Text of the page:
The random thoughts of a Christian parrot
Even by parrot standards, I’m really rather small. Approximately nine inches from head to tail. And when I think of myself as one small bird on the face of this planet, then I can feel terribly small. Rather like an insignificant ant, or a fly or even a speck of dust. And for some humans, as well as parrots, life events can squash us down into believing this. We ask questions such as: “What am I doing here?” “Would anyone notice if I wasn’t here anymore?” “Does my existence really matter?” And then that old chestnut comes around: “What is the purpose of my existence? Am I simply a statistic?”
Lots of us struggle to find a real identity and sense of purpose in life. Some of us can become the butt of cruel jokes. Somebody once asked me what you get when you cross a parrot with a centipede. The answer was a “walkie talkie.” I was mortified!
And it can be particularly hard for people like a friend of mine… when she, like so many others, leave their own country to move across the world to a place where they don’t know anyone. That’s an incredibly brave and difficult thing to do.
But you know, it’s when things are stacked against us, or when we feel unimportant or insignificant, that God loves us the most. He’s not so interested in people that have big egos or power-complexes, or who shout so that the world comes running to them. No, God through Jesus here on Earth, placed a great emphasis upon the poor, the humble, the lowly and the suffering. Those “insignificant specks of dust” that society can so easily ignore or trample upon. Beggars, rough sleepers, the disabled, the paralysed, the dying, and even the ladies of the night. People that were alive, but barely keeping their heads above water.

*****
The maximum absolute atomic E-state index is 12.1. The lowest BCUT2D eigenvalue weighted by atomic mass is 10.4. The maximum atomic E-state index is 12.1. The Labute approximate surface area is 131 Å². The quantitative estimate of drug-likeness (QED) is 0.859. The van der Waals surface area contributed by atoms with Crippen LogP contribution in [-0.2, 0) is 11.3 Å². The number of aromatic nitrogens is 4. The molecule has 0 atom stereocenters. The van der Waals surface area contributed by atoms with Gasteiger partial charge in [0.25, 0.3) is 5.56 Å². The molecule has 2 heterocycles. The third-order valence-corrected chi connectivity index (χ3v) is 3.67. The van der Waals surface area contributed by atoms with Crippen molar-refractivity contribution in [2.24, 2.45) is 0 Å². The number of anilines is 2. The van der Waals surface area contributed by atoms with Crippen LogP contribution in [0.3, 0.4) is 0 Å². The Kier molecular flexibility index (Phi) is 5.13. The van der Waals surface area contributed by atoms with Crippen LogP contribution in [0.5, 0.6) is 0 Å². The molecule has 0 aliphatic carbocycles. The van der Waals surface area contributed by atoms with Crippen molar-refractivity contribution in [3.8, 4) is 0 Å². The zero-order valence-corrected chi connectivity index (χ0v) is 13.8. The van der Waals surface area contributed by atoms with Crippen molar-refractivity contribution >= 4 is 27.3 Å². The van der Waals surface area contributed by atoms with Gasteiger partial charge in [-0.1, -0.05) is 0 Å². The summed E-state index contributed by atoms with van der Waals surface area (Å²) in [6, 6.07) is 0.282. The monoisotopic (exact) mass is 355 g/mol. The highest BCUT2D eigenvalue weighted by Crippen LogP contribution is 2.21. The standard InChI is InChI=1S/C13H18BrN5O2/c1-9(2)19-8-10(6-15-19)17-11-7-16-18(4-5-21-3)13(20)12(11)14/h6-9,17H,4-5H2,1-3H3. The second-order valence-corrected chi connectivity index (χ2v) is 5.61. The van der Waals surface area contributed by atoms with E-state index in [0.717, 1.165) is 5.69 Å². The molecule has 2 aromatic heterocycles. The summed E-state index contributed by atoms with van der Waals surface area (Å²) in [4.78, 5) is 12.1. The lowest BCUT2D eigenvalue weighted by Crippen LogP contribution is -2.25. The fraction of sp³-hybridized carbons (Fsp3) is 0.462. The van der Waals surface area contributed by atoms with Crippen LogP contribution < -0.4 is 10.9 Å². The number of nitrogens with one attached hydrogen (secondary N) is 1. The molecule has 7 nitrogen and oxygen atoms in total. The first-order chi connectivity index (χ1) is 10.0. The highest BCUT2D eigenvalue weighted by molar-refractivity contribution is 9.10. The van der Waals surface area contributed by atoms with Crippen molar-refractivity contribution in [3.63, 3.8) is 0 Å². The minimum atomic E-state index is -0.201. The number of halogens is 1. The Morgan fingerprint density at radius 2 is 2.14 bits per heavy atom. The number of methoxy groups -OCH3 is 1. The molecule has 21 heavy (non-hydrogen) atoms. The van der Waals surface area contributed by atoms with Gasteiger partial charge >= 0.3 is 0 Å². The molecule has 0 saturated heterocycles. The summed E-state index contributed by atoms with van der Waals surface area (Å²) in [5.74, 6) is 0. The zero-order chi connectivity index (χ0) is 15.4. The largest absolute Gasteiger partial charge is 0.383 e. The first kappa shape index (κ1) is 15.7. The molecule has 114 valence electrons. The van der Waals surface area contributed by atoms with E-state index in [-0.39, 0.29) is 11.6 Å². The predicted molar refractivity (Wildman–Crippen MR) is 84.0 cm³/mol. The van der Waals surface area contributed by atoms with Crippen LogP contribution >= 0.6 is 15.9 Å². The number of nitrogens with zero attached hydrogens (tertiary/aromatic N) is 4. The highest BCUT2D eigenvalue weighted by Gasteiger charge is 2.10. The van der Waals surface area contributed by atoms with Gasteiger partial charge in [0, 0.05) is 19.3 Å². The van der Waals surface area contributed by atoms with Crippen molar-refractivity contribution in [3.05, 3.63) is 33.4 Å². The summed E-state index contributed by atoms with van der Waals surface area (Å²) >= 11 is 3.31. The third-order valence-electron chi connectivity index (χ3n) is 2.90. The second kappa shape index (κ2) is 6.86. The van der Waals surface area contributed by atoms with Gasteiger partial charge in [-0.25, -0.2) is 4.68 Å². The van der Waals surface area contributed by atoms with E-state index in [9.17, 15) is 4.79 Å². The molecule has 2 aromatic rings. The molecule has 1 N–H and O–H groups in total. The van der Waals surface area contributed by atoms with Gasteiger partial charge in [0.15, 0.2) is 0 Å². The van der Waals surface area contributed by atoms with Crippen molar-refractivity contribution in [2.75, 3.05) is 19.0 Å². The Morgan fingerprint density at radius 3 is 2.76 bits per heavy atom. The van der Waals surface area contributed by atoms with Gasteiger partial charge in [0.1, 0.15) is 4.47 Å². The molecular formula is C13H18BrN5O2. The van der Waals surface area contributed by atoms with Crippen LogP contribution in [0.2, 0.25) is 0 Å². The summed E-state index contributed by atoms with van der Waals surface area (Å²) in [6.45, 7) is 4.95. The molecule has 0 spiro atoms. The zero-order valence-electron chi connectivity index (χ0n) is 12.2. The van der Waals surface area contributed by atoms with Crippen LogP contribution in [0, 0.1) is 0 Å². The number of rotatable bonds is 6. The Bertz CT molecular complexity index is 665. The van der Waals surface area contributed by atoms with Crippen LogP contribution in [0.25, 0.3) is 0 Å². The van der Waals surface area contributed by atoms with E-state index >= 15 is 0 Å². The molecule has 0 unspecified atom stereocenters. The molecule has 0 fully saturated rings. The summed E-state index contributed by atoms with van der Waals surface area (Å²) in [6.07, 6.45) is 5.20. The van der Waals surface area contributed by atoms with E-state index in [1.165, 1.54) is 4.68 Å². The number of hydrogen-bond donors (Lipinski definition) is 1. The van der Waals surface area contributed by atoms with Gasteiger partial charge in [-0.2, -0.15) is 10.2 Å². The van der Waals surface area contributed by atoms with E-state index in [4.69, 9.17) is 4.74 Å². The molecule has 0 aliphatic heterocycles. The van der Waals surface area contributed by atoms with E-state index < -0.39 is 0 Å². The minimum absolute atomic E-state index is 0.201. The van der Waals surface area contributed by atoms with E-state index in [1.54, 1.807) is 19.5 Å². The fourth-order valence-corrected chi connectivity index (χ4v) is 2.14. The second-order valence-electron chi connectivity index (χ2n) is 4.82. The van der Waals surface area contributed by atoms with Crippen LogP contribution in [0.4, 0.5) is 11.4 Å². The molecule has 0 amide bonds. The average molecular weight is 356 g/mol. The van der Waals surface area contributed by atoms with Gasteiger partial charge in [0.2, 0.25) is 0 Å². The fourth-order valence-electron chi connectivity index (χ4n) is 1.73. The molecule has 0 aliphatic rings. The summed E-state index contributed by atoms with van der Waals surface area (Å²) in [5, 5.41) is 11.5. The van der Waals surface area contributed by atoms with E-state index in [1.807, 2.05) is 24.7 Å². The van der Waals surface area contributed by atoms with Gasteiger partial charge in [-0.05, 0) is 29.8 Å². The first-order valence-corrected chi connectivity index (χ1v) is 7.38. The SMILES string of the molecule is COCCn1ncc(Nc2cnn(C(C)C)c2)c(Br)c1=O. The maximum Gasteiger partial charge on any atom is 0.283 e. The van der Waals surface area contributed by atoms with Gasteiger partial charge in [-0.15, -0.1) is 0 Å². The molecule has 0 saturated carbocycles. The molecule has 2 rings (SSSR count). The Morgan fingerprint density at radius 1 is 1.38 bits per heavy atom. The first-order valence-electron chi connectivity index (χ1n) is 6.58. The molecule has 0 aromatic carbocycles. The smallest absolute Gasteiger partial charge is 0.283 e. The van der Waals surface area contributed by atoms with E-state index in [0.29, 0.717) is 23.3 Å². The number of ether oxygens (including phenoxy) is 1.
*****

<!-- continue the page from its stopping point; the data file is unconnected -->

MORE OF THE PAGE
And so, when it came for Jesus to choose His first disciples, He didn’t look in the direction of the rich or famous, the powerful or the most popular members of society. No, He decided to recruit some humble fisherman. Simon, James and John. Men that probably hadn’t received a proper education, and who were existing pretty much at a subsistence level. If they caught fish, they ate. If they didn’t, they went hungry.
Jesus chose them ahead of everybody else. And in so doing, and through the time He spent with the poor and lowly in society, Jesus tells us loud and clear that WE ALL MATTER. We matter very much. In Luke 12, verses 6-7, Jesus says:
“Are not five sparrows sold for two pennies? Yet not one of them is forgotten by God. Indeed, the very hairs of your head are all numbered. Don’t be afraid; you are worth more than many sparrows.”
We can be insignificant in human terms. But it’s not human terms that count. Irrespective of our health, our intelligence, our worldliness, our human standing, and perhaps most importantly, irrespective of our past transgressions, we are still loved, valued and cherished by Jesus and God.
After all, God went to all of the trouble of creating us in the first place. We are His invention, His creation and His unique beings. So never feel small, alone, or forgotten. God loves us and cares for us, warts and all, whoever and wherever we may be!